The development of cancer is a complex process that is triggered by various causes. Find out more about this topic today.
The term “cancer” describes a group of diseases that are characterized by the rapid and uncontrolled growth of body cells. But how does cancer actually develop? Have you already asked yourself this question?
A tumor usually arises from damage to the genetic material or from errors in reading the genetic information, which is translated into proteins. The causes of these changes can be genetic or spontaneous. Certain substances can promote or inhibit the uncontrolled reproduction of cancer cells.
How does cancer develop?
A tumor occurs when the genetic information in the DNA of a cell changes due to external or internal factors and can no longer perform its functions. The cell multiplies in an uncontrolled manner, penetrates healthy tissue, displaces it and destroys it. It is a genetic disease.
Genes contain the blueprints of all proteins that are involved in important body functions. It is important to differentiate between proto-oncogenes and suppressor genes.
- Proto-oncogenes are “normal” genes in the cell, which stimulate cell division as a vital function. For example, they enable the baby to develop during pregnancy and scarring of wounds. However, proto-oncogenes can become oncogenes through a mutation.
- Suppressor genes suppress the uncontrolled division of genomically damaged cells. So they prevent the formation of tumors.
Any change in the balance of the functions of the proto-oncogenes and the suppressor genes leads to an irregularity in the cell control system.
This imbalance can lead to increased production of a protein that is responsible for cell growth. As a result, it can simultaneously cause an abnormal increase in a certain type of cell.
However, it can also lead to the increased production of proteins with abnormal properties. As a result, cell damage cannot be repaired and certain organs become sick.
Since cancer is a multifactorial disease, there are many different aspects to consider. But scientists have been able to determine certain factors that increase the likelihood of developing cancer. Risk factors are defined by the World Health Organization as follows:
Risk factors include chemical products and certain habits and activities. Family history (of immediate relatives with cancer) is also usually an important factor influencing inherited cancers.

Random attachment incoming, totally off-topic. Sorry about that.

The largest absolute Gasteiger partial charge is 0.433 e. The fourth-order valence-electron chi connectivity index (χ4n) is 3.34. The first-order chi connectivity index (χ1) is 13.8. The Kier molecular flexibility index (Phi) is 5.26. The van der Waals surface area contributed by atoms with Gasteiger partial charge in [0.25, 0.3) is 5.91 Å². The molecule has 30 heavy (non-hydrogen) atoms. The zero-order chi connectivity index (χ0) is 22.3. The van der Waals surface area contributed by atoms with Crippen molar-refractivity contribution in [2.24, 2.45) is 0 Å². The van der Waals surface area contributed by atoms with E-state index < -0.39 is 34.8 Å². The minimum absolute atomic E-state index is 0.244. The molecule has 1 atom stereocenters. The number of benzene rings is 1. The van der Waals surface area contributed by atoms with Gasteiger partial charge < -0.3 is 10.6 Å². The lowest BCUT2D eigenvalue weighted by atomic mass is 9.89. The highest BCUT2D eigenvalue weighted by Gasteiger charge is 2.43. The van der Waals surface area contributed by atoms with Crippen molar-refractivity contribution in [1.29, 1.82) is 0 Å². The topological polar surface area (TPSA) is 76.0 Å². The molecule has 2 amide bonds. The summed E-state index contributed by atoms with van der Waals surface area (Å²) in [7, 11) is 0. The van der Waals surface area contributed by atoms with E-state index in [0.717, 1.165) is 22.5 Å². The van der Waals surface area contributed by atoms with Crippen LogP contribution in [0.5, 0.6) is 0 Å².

How does cancer develop?
A gene mutation that can cause cancer can occur for the following reasons, for example:
- Dealing with carcinogenic substances
- Spontaneous gene mutations during cell growth
- Inheritable gene mutations
The first items on this list can also be referred to as sporadic forms of cancer. These types of cancer are characterized by a peculiarity: 80% of the genetic changes that are responsible for them depend on environmental risk factors (infections, radiation, chemicals).
If the cancer is due to a congenital genetic predisposition, it is called familial cancer. People with a high family risk should therefore go to early cancer detection regularly.
However, it must be taken into account that cancer is a widespread disease. The fact that several family members suffer from it does not automatically mean that it is a congenital disease. It is also possible that there are common risk factors. For example, several family members may be heavy smokers and the rest of the family may be passive smokers.
Familial cancer can be present in the following cases:
- More than one family member has the same type of cancer.
- The cancer occurs very early (breast cancer in a 20 year old woman).
- A person will develop several types of cancer (for example, a woman has breast cancer and ovarian cancer).
- Both organs are affected (both breasts, ovaries or kidneys).
- The cancer occurs over several generations.
How does cancer develop? Closing remark
The term cancer describes a number of diseases that have one common characteristic: The rapid and uncontrolled growth of malignant body cells. This can be related to environmental factors, lifestyle or previous illnesses within the family.